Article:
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Mailed letters increase flu jab uptake in the elderly

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Mailing flu vaccination information to over-65s significantly increases vaccine uptake, according to a US study. The elderly are one of the groups most vulnerable to the flu, and while vaccination uptake is better than the general population, only six in ten get vaccinated every year in the US. The researchers trialled four different versions of the letters (and a control of no letter) with 220,000 Americans over 65. All letters increased vaccination uptake compared, which led the authors to suggest mailing as a cheap option to nudge people towards getting their yearly flu jab.

Journal/conference: Nature Human Behaviour

DOI: 10.1038/s41562-018-0432-2

Organisation/s: Harvard Medical School, USA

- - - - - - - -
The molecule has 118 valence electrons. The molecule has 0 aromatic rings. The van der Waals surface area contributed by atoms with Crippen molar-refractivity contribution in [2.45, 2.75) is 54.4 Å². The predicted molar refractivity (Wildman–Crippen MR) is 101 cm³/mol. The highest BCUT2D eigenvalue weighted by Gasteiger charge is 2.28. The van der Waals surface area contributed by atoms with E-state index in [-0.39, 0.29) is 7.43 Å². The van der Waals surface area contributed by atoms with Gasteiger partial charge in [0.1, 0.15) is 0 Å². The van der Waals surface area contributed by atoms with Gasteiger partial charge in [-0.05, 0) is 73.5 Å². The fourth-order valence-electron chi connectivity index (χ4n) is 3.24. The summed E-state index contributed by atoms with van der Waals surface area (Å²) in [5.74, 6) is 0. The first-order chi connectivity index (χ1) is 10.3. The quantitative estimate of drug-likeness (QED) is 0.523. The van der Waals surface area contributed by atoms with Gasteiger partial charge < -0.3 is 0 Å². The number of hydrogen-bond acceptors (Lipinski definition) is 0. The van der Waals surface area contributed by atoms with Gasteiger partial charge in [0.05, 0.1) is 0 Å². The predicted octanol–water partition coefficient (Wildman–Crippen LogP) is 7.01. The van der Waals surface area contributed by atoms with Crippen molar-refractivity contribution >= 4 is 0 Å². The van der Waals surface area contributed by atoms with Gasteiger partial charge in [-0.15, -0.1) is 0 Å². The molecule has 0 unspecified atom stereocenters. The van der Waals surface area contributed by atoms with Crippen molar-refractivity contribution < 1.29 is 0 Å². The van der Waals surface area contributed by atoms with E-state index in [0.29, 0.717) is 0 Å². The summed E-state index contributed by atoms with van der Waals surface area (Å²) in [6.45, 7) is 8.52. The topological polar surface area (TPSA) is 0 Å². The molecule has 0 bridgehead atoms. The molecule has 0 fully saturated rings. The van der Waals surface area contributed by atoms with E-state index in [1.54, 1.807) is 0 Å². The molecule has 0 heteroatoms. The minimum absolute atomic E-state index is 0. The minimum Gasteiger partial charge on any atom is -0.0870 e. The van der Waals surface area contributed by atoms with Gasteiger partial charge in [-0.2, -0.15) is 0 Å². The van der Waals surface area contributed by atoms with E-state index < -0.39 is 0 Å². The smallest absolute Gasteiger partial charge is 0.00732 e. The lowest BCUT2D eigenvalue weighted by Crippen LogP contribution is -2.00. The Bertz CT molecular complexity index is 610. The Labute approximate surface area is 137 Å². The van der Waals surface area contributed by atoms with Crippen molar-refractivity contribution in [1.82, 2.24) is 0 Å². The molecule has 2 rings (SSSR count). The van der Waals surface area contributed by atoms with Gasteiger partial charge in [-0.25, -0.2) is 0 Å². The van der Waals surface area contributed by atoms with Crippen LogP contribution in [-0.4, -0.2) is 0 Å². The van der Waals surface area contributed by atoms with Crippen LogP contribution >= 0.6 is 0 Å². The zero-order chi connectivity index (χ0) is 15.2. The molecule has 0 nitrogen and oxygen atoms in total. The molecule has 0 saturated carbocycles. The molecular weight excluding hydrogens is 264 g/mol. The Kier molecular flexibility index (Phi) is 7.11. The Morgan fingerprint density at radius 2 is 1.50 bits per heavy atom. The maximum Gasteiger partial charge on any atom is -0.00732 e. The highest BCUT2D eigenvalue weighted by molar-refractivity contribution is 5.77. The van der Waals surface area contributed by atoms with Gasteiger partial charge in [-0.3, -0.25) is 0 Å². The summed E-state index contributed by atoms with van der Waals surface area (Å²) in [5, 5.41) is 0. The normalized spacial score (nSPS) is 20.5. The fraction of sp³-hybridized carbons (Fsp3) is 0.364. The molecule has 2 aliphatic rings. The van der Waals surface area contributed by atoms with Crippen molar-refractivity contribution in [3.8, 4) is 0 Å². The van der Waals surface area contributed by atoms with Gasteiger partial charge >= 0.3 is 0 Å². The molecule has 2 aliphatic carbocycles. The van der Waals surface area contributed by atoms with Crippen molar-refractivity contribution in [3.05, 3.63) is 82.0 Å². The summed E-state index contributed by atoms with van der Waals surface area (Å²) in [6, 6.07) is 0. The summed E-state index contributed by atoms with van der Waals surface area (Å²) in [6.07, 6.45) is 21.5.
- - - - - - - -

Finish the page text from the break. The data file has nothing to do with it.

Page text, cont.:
Media Release

From: Springer Nature

Abstract:
The influenza (‘flu’) vaccination is low cost and effective, typically reducing the likelihood of infection by 50–60%. It is recommended for nearly everyone older than 6 months of age; yet, only 40% of Americans are immunized each year.

Vaccination rates are higher among at-risk groups, such as those ≥ 65 years of age, but still only 6 in 10 receive it. There have been numerous attempts to improve vaccination rates
using strategies such as school-based programmes, financial incentives and reminders, but these have generally had limited success. Of the attempts that are successful, most are expensive—limiting scalability—and have not been evaluated in the elderly. Conversely, lower-cost interventions, such as mailed information, hold promise for a scalable solution, but their limited effectiveness may result from how they have been designed.

We randomly assigned 228,000 individuals ≥ 66 years of age to one of five versions of letters intended to motivate vaccination, including versions with an implementation intention prompt and an enhanced active choice implementation prompt. We found that a single mailed letter significantly increased influenza vaccination rates compared with no letter. However, there was no difference in vaccination rates across the four different letters tailored with behavioural science techniques.

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